At various times some individuals or small groups of Friends have published corrective cautions against adopting the prohibition of some rite as itself being creedal. The focus should be upon God as Present Teacher, rather than on some human ritual, or the absence of a ritual. Most Friends therefore do not prohibit rites or ceremonies, but they do counsel against allowing these human inventions to take the place of direct experience and leading by God.


For more details on this topic, see Testimony of Simplicity. Plainness

For more details on this topic, see Testimony of Equality. Egalitarianism
Friends have founded many schools and colleges and have never engaged in anti-intellectualism; however Friends have often cautioned against the admission of education credentials as either a form of honoring humans instead of God or as a substitute for a relationship with God.


For more details on this topic, see Testimony of Integrity. Oaths and fair-dealing
a historical term for those Friends born into families that are members of a Friends Meeting. (This term is not always officially recognized by Friends.)
a process undergone to discern the true leading of the Spirit of God, especially in ambiguous or complicated situations. Friends often work with Clearness committees when struggling with a difficult issue.
the only officer of most meetings (as they have no clergy); the person charged with making and keeping the records of the meeting (including the records of births, marriages, and deaths).
Friends believe that anyone may feel called by God. Friends consider carrying out a concern to be a form of ministry. Often there may be a meeting for clearness to test the concern after which the meeting may well support the person in their concern. Many well-known organisations, such as the American Friends Service Committee, Don't Make a Wave Committee (the predecessor organisation to Greenpeace), Oxfam and Amnesty International, have been founded by Friends 'acting under concern'.
a historical term for those Friends who were not born into Quaker families, but who came to Friends because of the Truth of Quaker teaching and practice. The process of deciding to become a Friend is known as "convincement."
A meeting for worship, where those present feel that they were particularly in tune with the leadings of the Spirit.
Older meetinghouses often have benches on a raised platform which face the rest of the congregation where Weighty Friends (see below) who might be expected to speak would sit. Historically (and in some meetings still) these would be the recorded ministers and elders.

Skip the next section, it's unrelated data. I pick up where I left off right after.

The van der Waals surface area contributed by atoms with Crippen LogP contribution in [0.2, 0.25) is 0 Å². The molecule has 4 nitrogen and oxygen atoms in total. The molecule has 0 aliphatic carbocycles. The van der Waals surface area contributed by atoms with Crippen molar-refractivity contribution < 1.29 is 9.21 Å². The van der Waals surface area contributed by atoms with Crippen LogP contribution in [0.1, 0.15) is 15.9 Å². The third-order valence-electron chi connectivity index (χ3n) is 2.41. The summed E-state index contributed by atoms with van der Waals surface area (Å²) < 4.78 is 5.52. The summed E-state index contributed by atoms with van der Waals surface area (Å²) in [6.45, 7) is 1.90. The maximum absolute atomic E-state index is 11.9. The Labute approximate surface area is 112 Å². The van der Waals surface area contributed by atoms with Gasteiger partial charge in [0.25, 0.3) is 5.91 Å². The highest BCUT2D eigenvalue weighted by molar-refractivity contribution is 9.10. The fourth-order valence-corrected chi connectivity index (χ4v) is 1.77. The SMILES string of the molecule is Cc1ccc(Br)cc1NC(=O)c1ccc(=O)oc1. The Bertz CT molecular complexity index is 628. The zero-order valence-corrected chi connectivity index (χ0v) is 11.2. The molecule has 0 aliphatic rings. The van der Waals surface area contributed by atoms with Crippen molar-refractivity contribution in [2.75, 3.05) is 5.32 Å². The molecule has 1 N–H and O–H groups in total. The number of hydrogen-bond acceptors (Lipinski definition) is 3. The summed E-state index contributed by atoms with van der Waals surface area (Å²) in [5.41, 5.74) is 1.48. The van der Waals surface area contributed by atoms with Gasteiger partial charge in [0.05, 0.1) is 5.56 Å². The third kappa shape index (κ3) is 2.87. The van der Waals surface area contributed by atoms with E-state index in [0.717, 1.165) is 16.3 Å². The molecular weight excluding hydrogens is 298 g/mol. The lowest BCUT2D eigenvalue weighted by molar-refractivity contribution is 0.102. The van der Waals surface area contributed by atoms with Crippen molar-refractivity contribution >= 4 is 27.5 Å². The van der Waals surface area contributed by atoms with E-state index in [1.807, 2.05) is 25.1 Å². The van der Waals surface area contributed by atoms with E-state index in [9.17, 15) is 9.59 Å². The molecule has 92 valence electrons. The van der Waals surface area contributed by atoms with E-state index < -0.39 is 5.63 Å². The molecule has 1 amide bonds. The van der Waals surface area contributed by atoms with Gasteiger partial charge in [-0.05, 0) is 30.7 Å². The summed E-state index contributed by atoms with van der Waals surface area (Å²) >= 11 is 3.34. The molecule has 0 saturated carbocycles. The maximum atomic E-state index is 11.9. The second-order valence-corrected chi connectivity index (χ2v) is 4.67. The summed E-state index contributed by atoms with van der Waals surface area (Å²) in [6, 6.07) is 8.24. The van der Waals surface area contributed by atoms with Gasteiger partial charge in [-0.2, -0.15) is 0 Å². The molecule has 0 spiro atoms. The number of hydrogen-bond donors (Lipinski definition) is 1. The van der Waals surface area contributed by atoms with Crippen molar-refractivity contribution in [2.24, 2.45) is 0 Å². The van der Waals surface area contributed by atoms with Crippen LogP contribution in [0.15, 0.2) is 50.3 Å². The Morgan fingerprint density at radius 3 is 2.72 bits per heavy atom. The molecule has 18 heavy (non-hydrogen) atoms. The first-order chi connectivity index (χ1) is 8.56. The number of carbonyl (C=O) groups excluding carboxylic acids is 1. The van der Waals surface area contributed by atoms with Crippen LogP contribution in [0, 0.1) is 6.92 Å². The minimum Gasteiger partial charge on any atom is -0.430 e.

To recognize concern in one's self for another person or situation. This is often considered to be synonymous with praying for someone.
(British term) during a meeting for worship for business, when the clerk asks those present if they agree with a minute, Friends will usually say "I hope so" rather than "yes". It is meant in the sense of "I hope that this is the true guidance of the Holy Spirit".
the action properly taken upon a committee, meeting or ministry that is no longer needed; "to lay down" a meeting is to disband it.
a course of action, belief or conviction that a Friend feels is divinely inspired.
the act of speaking during a meeting for worship. (Many Friends use the term more broadly to mean living their testimonies in everyday life). "Vocal" or "proclamational" refer to ministries that are verbal.
A nontheist Friend is one who does not experience or accept belief in a supreme being, the divine or the supernatural, often while engaging in and affirming Silent Meeting, and other Quaker processes and practices.
An unfounded, unspiritual position. (Used by George Fox, often to refer to teachings or doctrines that were expressed but not fully understood or experienced)
to undertake a service or course of action without prior clarity about all the details but with confidence that divine guidance will make these apparent and assure an appropriate outcome.
A person whose vocal ministry (spoken contribution in meeting) — or another spiritual gift — is recognised as helpful and probably faithful to Divine leading, by the body of Friends to which they belong and formally recorded by that body. Not all Friends' organisations record ministers. Other Friends have adopted a defined process prerequisite for "recording."
has to do with proper conduct of a meeting for business. The term is often used in the negative, that is, if someone senses that something about the conduct of the meeting is not proper, they may object that 'this meeting is not in right ordering'.
Commonly used during meetings for business to express that another Friend has spoken what is in the mind of the speaker; used to help add weight to the statements of others.
the belief in the presence of God within all people. Also referred to as the Inner Light.
a Friend, respected for their experience and ability over their history of participation with Friends, whose opinion or ministry is especially valued.

Quaker terminology